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Epilepsy in working dogs – Presented by Prof Holger Volk

Most veterinary surgeons will describe epilepsy as a pure seizure disorder. However, epilepsy is far more. Epilepsy is a brain disease(1) with seizures being the clinically most prominent sign. Most will recognise a generalised tonic-clonic convulsion, but relatively few will be able to spot focal motor or sensory seizures (ictal behaviour changes). However, apart from the seizures other clinical signs of epilepsy, which are increasingly recognised affecting the interictal period, are changes in cognition and behaviour(2-4). It is thought that there are shared pathophysiological pathways explaining the bidirectional relationship between neurobehavioural disorders and epilepsy(5); for example in human medicine, a patient with depression is more likely to develop epilepsy and a patient with epilepsy depression(6, 7). It is yet unknown if this bidirectional relationship exists in our veterinary patients.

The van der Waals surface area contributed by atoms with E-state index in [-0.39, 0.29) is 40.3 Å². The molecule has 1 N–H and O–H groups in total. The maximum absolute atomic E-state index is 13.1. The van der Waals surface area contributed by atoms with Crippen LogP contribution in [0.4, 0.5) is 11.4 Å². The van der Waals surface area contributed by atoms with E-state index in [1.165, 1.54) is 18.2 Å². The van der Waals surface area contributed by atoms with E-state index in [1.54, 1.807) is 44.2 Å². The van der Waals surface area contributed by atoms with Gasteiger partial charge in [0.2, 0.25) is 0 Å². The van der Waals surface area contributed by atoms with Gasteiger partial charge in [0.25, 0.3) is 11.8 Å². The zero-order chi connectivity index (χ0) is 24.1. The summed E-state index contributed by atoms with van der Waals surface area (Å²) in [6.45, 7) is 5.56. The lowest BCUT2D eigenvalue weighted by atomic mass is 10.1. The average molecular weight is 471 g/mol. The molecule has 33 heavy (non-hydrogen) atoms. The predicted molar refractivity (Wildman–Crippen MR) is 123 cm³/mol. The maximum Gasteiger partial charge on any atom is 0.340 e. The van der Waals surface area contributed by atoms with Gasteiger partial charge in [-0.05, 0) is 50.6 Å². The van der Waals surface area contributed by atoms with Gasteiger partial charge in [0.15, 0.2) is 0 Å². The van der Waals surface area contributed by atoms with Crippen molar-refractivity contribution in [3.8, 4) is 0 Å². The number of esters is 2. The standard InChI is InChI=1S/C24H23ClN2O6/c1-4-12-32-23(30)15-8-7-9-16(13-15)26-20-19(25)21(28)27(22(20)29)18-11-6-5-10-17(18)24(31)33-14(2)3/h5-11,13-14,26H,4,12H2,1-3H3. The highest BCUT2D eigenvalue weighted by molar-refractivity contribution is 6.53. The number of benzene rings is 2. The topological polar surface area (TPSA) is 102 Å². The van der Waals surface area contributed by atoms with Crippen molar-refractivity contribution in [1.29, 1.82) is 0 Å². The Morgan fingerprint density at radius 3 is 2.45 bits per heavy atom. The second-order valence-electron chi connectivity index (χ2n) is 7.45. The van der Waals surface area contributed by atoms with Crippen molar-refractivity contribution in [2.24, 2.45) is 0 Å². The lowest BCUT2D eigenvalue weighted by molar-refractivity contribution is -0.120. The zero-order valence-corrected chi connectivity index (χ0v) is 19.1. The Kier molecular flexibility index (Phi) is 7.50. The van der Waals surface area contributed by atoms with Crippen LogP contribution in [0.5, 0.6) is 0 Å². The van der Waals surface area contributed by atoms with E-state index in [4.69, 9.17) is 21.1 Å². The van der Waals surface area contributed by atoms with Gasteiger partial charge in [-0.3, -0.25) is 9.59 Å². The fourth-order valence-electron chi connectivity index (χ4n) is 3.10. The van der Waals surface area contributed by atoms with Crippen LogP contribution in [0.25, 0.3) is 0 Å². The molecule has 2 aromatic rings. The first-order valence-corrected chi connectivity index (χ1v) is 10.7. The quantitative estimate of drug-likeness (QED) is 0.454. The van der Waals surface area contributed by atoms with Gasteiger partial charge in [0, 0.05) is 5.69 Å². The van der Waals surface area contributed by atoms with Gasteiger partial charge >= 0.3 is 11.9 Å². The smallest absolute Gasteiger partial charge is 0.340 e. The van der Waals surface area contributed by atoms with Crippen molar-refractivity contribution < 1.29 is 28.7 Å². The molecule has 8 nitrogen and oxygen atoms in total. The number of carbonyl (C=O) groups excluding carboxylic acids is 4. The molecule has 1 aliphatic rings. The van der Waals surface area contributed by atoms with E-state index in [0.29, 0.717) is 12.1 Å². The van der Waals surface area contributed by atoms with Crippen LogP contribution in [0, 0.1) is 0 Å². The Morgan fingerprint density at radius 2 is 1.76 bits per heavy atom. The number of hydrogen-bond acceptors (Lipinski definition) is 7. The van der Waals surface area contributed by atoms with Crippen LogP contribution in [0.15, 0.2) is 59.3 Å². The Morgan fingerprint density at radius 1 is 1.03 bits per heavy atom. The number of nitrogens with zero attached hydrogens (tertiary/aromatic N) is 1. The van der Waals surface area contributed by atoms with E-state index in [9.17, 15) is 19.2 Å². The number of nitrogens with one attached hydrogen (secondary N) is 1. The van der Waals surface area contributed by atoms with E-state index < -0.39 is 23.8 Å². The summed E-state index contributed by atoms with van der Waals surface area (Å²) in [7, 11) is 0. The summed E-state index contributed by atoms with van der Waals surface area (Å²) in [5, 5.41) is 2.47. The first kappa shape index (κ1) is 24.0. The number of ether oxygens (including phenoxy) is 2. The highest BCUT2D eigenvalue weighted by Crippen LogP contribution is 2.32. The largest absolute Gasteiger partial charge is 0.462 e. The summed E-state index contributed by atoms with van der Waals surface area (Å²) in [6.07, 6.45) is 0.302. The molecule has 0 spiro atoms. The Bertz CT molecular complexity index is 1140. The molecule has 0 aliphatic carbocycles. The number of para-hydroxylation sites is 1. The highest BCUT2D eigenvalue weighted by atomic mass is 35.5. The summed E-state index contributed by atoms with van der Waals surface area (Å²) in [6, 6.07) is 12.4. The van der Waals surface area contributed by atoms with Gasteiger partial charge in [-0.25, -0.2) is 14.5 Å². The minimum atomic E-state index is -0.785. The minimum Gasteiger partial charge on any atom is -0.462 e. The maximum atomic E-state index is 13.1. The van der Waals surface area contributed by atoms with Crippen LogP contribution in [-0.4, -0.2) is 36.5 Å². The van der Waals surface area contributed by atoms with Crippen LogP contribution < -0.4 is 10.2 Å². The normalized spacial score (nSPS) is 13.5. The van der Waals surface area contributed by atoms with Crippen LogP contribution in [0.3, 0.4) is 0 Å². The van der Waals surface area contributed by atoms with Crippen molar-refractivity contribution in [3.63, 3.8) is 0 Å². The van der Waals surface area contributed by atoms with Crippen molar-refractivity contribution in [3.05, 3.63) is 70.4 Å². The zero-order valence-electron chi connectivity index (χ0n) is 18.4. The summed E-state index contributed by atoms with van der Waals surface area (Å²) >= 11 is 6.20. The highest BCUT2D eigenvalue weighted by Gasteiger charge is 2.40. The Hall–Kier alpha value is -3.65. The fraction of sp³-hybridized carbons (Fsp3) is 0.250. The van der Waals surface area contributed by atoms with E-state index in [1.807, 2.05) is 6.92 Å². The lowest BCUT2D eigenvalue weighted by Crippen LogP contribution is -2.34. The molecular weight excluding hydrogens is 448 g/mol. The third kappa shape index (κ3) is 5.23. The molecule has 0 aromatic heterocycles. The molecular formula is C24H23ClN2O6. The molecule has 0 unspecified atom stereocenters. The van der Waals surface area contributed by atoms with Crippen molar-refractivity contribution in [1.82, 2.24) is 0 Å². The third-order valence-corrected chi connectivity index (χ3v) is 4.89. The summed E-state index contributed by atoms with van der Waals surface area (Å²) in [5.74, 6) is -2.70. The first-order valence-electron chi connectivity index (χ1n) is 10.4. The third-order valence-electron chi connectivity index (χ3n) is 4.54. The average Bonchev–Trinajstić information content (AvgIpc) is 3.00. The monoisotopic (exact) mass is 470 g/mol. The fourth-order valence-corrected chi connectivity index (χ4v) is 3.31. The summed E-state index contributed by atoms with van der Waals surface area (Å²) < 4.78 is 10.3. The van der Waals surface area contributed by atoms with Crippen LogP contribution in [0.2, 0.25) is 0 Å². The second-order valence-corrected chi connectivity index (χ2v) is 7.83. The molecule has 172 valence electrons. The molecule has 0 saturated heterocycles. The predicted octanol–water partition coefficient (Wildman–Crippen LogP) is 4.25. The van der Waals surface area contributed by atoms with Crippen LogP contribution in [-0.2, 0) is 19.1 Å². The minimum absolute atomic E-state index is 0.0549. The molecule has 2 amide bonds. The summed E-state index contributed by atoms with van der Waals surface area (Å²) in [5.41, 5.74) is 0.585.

Neurobehavioural comorbidities are been taken more and more serious in human patient, as they can have a bigger impact on health related QoL (HRQoL) than seizures. This is the case especially for inter-ictal anxiety and depression(8). Only few studies have studied interictal behaviour changes in dogs with epilepsy. In the first study, around two-thirds of dogs developed a behaviour change during the course of their idiopathic epilepsy(9).  Drug-resistant dogs were found to have greater amount of unfavourable behavioural changes than drug responders in the same study(9), a finding also been seen in rodent models of epilepsy, where drug-resistant rats had greater behaviour changes(10).  Not surprisingly, anxiety is the main behaviour change reported in dogs with IE (9, 11), and in two more recent studies changes in impulsivity and other clinical signs comparable with attention deficits hyperactivity disorder in people have been noted (12, 13). An increasing level of evidence also exists that dogs with idiopathic epilepsy might have changes in trainability, spatial memory and accelerated memory loss(3, 14, 15). As such, epilepsy management should in the future not only focus on reducing seizures, but also consider on reducing the effects of potential behavioural comorbidities(16). 

In conclusion, epilepsy is a complex disease which might not also cause seizures but also behaviour and cognition changes which might limit their use as a working do. Management needs to be tailored to the individual patient and the focus should  be not only on getting  better seizure control, but also on improving comorbidities.

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